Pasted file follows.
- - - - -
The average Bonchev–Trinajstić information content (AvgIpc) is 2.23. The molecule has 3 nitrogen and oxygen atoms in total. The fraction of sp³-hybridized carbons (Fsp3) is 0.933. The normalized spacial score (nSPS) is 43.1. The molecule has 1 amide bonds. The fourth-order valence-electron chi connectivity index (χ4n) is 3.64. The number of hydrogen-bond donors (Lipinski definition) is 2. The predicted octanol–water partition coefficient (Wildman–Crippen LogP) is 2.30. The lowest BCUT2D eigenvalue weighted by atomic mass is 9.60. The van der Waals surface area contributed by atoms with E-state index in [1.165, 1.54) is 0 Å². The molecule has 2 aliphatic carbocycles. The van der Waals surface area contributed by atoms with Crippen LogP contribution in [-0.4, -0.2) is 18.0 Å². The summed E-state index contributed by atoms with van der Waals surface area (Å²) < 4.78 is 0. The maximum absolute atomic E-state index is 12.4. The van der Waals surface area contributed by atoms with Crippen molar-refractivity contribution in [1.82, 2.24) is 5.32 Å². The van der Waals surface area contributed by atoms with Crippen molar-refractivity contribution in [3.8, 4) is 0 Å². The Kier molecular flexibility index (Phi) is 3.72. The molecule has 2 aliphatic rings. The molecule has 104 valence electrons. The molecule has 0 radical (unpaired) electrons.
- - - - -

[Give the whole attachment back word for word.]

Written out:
The average Bonchev–Trinajstić information content (AvgIpc) is 2.23. The molecule has 3 nitrogen and oxygen atoms in total. The fraction of sp³-hybridized carbons (Fsp3) is 0.933. The normalized spacial score (nSPS) is 43.1. The molecule has 1 amide bonds. The fourth-order valence-electron chi connectivity index (χ4n) is 3.64. The number of hydrogen-bond donors (Lipinski definition) is 2. The predicted octanol–water partition coefficient (Wildman–Crippen LogP) is 2.30. The lowest BCUT2D eigenvalue weighted by atomic mass is 9.60. The van der Waals surface area contributed by atoms with E-state index in [1.165, 1.54) is 0 Å². The molecule has 2 aliphatic carbocycles. The van der Waals surface area contributed by atoms with Crippen LogP contribution in [-0.4, -0.2) is 18.0 Å². The summed E-state index contributed by atoms with van der Waals surface area (Å²) < 4.78 is 0. The maximum absolute atomic E-state index is 12.4. The van der Waals surface area contributed by atoms with Crippen molar-refractivity contribution in [1.82, 2.24) is 5.32 Å². The van der Waals surface area contributed by atoms with Crippen molar-refractivity contribution in [3.8, 4) is 0 Å². The Kier molecular flexibility index (Phi) is 3.72. The molecule has 2 aliphatic rings. The molecule has 104 valence electrons. The molecule has 0 radical (unpaired) electrons.